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There are concerns that a number of whales rescued after stranding at Farewell Spit today could re-strand themselves overnight.
About 416 pilot whales stranded this morning on the narrow stretch of land, the Department of Conservation said, and about 100 of those had been refloated by armies of volunteers during the day.
About 50 whales were thought to be still at sea, but as of about 4pm, DOC estimated 80-90 whales had res-stranded on the beach during the day after being rescued.
About 276 whales have died.
High tide overnight Friday will take place about 10.30pm, but because it will be dark, rescue teams have ruled that it is too dangerous to work with the huge animals in pitch black conditions.
The next available high tide is on Saturday morning about 11am, and rescue efforts are likely to begin once the whales become buoyant about 10.30am.
More than 500 volunteers turned out to help, many of which are coming back again on Saturday morning - DOC says that at this stage no further volunteers are needed.
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5pm: 1 NEWS Now's live coverage of the stranding has now concluded. We will continue to bring you stories from Farewell Spit as they emerge, and will have more coverage when rescue efforts resume tomorrow morning.
4.20pm: Project Jonah General Manager Daren Grover says many of the 50 whales refloated today are reluctant to head into deeper water and are milling around the low tide mark, perhaps unwilling to leave their social group. Mr Grover told 1 NEWS there are deep concerns they could re-strand themselves overnight. The conditions at Farewell Spit are becoming increasingly cold and windy and focus is now turning to planning tomorrow's effort. Volunteers will be pulled off the beach as light fades tonight, as working with black whales on a dark beach in dark water is very dangerous, Mr Grover said. The first refloating efforts are due to begin tomorrow morning about half an hour before high tide when the remaining whales become buoyant about 10.30am or so.
3.40pm: The Department of Conservation has given updated figures on the Farewell Spit stranding. It says a total of 416 whales were stranded, and 50 whales have now been refloated and are out at sea. About 80-90 are still alive on the beach, and about 276 whales have died.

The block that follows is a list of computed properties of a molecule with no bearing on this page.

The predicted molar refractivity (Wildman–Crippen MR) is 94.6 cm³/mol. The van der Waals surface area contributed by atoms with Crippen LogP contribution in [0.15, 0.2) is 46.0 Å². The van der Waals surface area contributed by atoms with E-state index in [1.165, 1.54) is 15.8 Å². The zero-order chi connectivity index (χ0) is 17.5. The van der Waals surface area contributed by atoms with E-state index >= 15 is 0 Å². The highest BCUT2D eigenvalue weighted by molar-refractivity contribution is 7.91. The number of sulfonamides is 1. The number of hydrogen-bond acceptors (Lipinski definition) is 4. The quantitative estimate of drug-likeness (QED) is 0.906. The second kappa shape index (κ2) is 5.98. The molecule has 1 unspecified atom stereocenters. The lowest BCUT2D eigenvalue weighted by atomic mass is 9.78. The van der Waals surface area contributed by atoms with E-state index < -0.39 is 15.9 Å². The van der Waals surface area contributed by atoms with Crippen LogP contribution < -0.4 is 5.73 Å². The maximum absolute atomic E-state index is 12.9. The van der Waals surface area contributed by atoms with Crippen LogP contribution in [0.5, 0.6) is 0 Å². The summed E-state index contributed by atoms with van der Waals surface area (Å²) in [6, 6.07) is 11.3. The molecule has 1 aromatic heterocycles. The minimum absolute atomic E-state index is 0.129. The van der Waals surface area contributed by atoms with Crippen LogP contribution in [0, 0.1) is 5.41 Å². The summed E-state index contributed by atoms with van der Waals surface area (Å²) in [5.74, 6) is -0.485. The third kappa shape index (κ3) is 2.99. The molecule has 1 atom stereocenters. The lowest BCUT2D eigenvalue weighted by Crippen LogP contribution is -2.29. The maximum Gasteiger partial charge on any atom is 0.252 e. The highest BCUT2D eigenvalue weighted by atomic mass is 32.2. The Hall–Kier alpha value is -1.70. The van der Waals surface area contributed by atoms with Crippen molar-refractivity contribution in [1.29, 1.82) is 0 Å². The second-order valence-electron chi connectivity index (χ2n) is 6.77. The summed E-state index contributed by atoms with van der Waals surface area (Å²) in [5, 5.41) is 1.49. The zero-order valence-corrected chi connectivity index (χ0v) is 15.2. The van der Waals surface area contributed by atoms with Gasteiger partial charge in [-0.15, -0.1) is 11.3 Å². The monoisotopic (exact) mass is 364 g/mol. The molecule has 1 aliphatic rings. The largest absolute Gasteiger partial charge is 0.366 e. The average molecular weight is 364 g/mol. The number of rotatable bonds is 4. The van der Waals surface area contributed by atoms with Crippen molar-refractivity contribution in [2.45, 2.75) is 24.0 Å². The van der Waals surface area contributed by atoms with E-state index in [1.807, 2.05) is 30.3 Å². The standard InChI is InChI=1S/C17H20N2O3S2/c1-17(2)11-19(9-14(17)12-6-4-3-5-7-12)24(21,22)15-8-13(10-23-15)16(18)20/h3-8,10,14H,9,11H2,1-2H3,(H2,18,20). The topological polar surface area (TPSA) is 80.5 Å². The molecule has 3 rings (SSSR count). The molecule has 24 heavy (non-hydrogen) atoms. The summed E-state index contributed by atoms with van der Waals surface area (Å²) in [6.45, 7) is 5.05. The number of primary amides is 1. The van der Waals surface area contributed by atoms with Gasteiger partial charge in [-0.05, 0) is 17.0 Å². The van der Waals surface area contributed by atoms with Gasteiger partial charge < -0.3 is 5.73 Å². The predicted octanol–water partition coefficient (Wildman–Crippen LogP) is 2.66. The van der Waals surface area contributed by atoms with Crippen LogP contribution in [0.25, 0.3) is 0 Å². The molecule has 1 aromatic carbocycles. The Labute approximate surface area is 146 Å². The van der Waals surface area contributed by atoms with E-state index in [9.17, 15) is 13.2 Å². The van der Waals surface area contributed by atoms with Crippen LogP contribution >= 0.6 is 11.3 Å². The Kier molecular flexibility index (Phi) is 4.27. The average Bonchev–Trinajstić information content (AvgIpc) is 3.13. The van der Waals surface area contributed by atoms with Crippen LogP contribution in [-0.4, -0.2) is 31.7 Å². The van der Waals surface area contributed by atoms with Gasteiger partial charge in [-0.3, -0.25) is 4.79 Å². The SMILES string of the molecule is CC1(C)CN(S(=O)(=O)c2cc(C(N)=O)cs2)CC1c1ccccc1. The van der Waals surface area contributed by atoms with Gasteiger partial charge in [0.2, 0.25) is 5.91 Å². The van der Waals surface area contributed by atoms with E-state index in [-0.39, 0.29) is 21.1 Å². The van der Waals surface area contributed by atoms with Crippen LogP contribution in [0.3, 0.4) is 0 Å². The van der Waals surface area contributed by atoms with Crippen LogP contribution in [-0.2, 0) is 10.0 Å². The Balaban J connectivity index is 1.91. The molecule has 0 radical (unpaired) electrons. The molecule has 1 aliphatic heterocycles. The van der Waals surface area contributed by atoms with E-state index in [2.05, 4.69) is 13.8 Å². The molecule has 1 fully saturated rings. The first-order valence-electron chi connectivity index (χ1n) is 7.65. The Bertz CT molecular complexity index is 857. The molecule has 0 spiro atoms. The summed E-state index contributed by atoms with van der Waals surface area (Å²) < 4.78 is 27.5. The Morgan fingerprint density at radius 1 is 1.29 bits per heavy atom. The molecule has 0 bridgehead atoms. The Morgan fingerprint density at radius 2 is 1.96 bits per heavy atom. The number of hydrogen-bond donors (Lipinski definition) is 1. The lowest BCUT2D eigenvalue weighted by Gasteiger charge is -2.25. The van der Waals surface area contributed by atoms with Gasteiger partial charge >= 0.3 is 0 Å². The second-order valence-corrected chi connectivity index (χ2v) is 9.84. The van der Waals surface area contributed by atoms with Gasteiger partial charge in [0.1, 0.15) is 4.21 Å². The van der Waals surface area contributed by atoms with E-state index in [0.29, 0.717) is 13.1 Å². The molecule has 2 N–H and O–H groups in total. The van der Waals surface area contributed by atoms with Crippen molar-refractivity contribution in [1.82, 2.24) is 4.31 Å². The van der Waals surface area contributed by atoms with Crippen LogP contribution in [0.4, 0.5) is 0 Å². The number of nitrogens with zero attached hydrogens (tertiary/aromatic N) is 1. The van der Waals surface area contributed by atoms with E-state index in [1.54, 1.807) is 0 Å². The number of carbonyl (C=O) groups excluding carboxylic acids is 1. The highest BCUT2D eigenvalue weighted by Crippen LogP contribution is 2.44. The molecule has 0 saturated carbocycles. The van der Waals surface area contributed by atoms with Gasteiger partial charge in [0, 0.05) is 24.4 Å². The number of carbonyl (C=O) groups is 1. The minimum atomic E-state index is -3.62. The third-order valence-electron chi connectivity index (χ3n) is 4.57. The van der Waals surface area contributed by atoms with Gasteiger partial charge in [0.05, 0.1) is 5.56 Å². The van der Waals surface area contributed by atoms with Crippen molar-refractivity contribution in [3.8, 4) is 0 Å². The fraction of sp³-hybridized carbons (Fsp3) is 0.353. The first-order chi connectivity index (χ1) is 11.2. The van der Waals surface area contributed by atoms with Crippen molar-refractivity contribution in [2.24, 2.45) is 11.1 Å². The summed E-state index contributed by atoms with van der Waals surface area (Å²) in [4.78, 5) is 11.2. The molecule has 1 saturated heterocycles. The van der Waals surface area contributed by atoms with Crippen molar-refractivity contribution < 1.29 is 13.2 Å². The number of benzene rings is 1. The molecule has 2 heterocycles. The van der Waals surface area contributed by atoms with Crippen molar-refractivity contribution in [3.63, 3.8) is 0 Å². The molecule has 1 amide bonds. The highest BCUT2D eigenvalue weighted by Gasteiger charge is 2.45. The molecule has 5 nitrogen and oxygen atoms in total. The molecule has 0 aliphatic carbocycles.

3.20pm: 1 NEWS reporter Emily Cooper, who is at Farewell Spit, has posted a video showing just how many dead whales are at the site.
3.15pm: Massey University is sending a scientist to perform necropsies on some of the deceased whales in order to find out if a disease or trauma was behind the stranding. Dr Stuart Hunter says the animals are insulated with a lot of blubber, so they will decompose quickly and time is of the essence. Their goal is to find out if there is an underlying reason for the stranding.
3.00pm: The next high tide is at 10.40pm tonight, but experts say it is too dangerous to try to refloat whales at night, so the next attempt will have to be at high tide about 11am tomorrow morning.
2.50pm: A mother and daughter who travelled from Nelson to help save whales have named one of them Echo, and are hopeful of its survival. Watch the video below.
2.20pm: The surviving whales are split along the beach, Project Jonah says. They are encouraging volunteers to read this guide before heading for Farewell Spit.
1.45pm: The next high tide at Farewell Spit is at 10.45pm - about 9 hours from now. Low tide is is about 4.40pm and volunteers will be pulled out of the water at sundown for their safety. Volunteers are being rotated by Project Jonah co-ordinators to keep them from getting too cold.
1.41pm: Louisa Hawkes of Project Jonah says she has never seen a stranding this big before. "This is quite emotional - it's encouraging to see the number of people who have come out to help ... We're going to give these whales the best chance we can ... Thank you to everybody who has come out to support us, particularly locals and medics who have driven some distance - it's really great to see everybody come out here to help the whales."
1.35pm: Update: About 45 whales have now been refloated, with volunteers forming a "human chain" to discourage the whales from coming back ashore. Blankets have been laid over the surviving whales, and they are being kept wet, and trenches are being dug around the whales to keep them comfortable.
1.30pm: The stranding is within walking distance of a popular cafe, and locals are joining forces with a number of tourists who have come down to take a look.
1.25pm: The area where the whales have stranded is a relatively high spot of Farewell Spit, and whales are known to usually strand further down the spit. This makes rescue efforts much more difficult.
1.05pm: Harrowing footage is coming in of whales making sounds of distress as volunteers try and keep them wet and comfortable.
12.55pm: This stranding is the third largest since records began in the late 1800s.
Around 70 per cent of the 400-odd whales that stranded died, but most of those who remained alive were successfully refloated.
12.30pm: Our cameraman Sam shot these images of rescuers wading in water, trying to move the surviving whales out to deeper water.
12.25pm: It's currently a waiting game for rescuers, who are desperately hoping the surviving whales won't restrand on the outgoing tide.
Low tide is at 4.36pm.